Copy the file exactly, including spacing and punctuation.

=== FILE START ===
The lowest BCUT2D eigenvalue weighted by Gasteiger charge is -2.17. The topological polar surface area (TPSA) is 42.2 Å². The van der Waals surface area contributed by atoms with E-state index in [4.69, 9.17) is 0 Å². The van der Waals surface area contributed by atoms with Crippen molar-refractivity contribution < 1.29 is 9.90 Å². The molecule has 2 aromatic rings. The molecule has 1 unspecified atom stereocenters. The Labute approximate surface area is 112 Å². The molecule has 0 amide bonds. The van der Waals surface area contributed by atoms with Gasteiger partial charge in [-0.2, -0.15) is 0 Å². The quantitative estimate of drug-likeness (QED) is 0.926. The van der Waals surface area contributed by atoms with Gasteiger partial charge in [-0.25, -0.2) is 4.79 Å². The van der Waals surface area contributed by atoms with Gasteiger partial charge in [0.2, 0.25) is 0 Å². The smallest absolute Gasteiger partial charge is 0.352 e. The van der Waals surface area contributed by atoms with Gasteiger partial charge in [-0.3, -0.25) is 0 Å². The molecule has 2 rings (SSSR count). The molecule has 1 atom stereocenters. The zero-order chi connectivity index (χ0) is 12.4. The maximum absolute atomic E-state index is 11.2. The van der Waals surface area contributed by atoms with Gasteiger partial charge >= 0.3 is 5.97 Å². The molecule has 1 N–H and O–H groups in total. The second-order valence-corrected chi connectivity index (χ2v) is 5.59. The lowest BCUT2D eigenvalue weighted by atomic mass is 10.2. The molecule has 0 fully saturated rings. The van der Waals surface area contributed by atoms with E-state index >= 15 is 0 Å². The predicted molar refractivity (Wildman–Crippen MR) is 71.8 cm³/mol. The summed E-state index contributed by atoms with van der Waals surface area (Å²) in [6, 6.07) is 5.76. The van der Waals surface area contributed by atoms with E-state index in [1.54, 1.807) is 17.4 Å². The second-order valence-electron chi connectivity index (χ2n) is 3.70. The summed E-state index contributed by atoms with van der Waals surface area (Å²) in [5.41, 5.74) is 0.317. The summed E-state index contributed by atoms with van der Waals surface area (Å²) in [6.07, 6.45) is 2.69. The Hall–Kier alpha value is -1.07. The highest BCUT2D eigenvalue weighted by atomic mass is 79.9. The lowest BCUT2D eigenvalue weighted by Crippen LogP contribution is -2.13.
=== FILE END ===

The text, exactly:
The lowest BCUT2D eigenvalue weighted by Gasteiger charge is -2.17. The topological polar surface area (TPSA) is 42.2 Å². The van der Waals surface area contributed by atoms with E-state index in [4.69, 9.17) is 0 Å². The van der Waals surface area contributed by atoms with Crippen molar-refractivity contribution < 1.29 is 9.90 Å². The molecule has 2 aromatic rings. The molecule has 1 unspecified atom stereocenters. The Labute approximate surface area is 112 Å². The molecule has 0 amide bonds. The van der Waals surface area contributed by atoms with Gasteiger partial charge in [-0.2, -0.15) is 0 Å². The quantitative estimate of drug-likeness (QED) is 0.926. The van der Waals surface area contributed by atoms with Gasteiger partial charge in [-0.25, -0.2) is 4.79 Å². The van der Waals surface area contributed by atoms with Gasteiger partial charge in [0.2, 0.25) is 0 Å². The smallest absolute Gasteiger partial charge is 0.352 e. The van der Waals surface area contributed by atoms with Gasteiger partial charge in [-0.3, -0.25) is 0 Å². The molecule has 2 rings (SSSR count). The molecule has 1 atom stereocenters. The zero-order chi connectivity index (χ0) is 12.4. The maximum absolute atomic E-state index is 11.2. The van der Waals surface area contributed by atoms with Gasteiger partial charge >= 0.3 is 5.97 Å². The molecule has 1 N–H and O–H groups in total. The second-order valence-corrected chi connectivity index (χ2v) is 5.59. The lowest BCUT2D eigenvalue weighted by atomic mass is 10.2. The molecule has 0 fully saturated rings. The van der Waals surface area contributed by atoms with E-state index >= 15 is 0 Å². The predicted molar refractivity (Wildman–Crippen MR) is 71.8 cm³/mol. The summed E-state index contributed by atoms with van der Waals surface area (Å²) in [6, 6.07) is 5.76. The van der Waals surface area contributed by atoms with E-state index in [1.54, 1.807) is 17.4 Å². The second-order valence-electron chi connectivity index (χ2n) is 3.70. The summed E-state index contributed by atoms with van der Waals surface area (Å²) in [5.41, 5.74) is 0.317. The summed E-state index contributed by atoms with van der Waals surface area (Å²) in [6.07, 6.45) is 2.69. The Hall–Kier alpha value is -1.07. The highest BCUT2D eigenvalue weighted by atomic mass is 79.9. The lowest BCUT2D eigenvalue weighted by Crippen LogP contribution is -2.13.